Turks and Caicos: Law of Offshore
The Trust Ordinance (1990) sets out the law relating to trusts. The Ordinance is not exhaustive and English principles of law apply unless overridden by the specific statutory provisions. The Ordinance was drafted with a view to making the Turks and Caicos Island a more attractive jurisdiction in which to settle a trust and to this end contains features from other jurisdictions and recommendations from eminent English counsel.
The Ordinance has been approved for the purposes of the Hague Convention.
Key characteristics of the trusts regime in the Turks and Caicos Islands are as follows:
- There is no requirement to register the trust deed or the beneficiaries;
- There is no rule against perpetuities;
- The trust deed may specify one proper law for interpretation of the terms of the trust deed and another to apply to the administration of the trust assets;
- Foreign judgements are excluded;
- The Voidable Dispositions Ordinance 1998 sharply circumscribes the circumstances in which a "disposition" can be set aside by a creditor;
- Trustees have wide investment powers;
- Re-domiciliation of a trust is permitted.
Exclusion of foreign law: in the absence of a term to the contrary Turks and Caicos Island law provides that the laws of any other jurisdiction with which the trust or any disposition made thereunder may otherwise be connected is to be excluded. The courts of the Turks and Caicos Islands consider they have jurisdiction over a trust in any one of the following circumstances: where the trustees reside on the Islands, where the trust property is situated on the Islands, where the trusts are administered from the Islands, and where the trust was set up under Turks and Caicos Islands law.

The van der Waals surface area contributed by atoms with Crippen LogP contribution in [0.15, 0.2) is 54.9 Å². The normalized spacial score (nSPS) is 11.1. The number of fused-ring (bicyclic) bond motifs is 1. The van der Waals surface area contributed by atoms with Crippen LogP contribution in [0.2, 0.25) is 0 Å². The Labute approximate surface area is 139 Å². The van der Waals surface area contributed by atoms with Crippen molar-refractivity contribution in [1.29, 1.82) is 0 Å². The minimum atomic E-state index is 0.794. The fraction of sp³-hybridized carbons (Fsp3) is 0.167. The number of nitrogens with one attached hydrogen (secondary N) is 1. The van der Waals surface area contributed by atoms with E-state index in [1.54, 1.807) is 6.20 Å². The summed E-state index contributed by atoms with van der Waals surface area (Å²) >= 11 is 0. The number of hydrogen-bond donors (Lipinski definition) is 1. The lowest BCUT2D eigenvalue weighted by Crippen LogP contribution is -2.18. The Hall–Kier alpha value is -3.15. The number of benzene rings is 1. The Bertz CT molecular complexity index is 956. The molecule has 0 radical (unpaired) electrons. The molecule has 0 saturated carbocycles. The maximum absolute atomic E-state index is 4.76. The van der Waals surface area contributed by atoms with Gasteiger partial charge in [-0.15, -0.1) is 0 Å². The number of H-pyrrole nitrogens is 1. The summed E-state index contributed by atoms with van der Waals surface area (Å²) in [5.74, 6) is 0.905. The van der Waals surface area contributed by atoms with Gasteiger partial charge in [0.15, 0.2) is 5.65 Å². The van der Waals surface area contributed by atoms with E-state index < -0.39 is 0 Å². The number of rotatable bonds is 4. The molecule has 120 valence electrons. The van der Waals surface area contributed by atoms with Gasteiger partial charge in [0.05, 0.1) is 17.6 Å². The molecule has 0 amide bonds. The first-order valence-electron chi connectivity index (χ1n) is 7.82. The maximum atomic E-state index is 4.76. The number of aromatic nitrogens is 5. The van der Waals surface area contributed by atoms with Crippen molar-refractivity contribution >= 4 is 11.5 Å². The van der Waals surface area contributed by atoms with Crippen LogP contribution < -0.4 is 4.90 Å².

Limitation Periods for the setting aside of a "Disposition" : a "disposition is the transfer of assets into a trust by a settlor. Creditors who have a claim against a settlor may wish to set aside the "disposition" and use the proceeds realised to satisfy their claim. The provisions of the Voidable Dispositions Ordinance 1998 sharply circumscribes the circumstances in which a "disposition" can be set aside by a creditor and so make the Turks and Caicos Islands that much more attractive a jurisdiction into which to settle a trust.
Generally speaking the Ordinance only applies to "dispositions" made after the Ordinance became law. "Dispositions" can be set aside by the Supreme Court on the application of a creditor in any of the following sets of circumstances:
- if within two years of the "disposition" the settlor is deemed to have a contractual debt towards the creditor. If an application to the Supreme Court is not to be time barred it must be commenced by the creditor within six years of the "disposition" or within six years of the day the contractual debt arose, whichever is the later;
- if at the time of the "disposition" the settlor had a contingent liability towards the creditor. Where the liability was contingent an application to set aside a "disposition" must be commenced within six years of the "disposition" if it is not to be time barred;
- if within two years of the "disposition" the creditor had the right to bring a legal action against the settlor for an outstanding debt . If the application by the creditor to the Supreme Court to set aside the disposition is not to be time barred it must be commenced either within six years of the disposition or within six years of the legal action accruing, whichever is the later.
In any application to set aside a "disposition" the burden of proof lies on the creditor to prove that the settlor wilfully intended to defeat the obligation owing to the creditor by making the "disposition".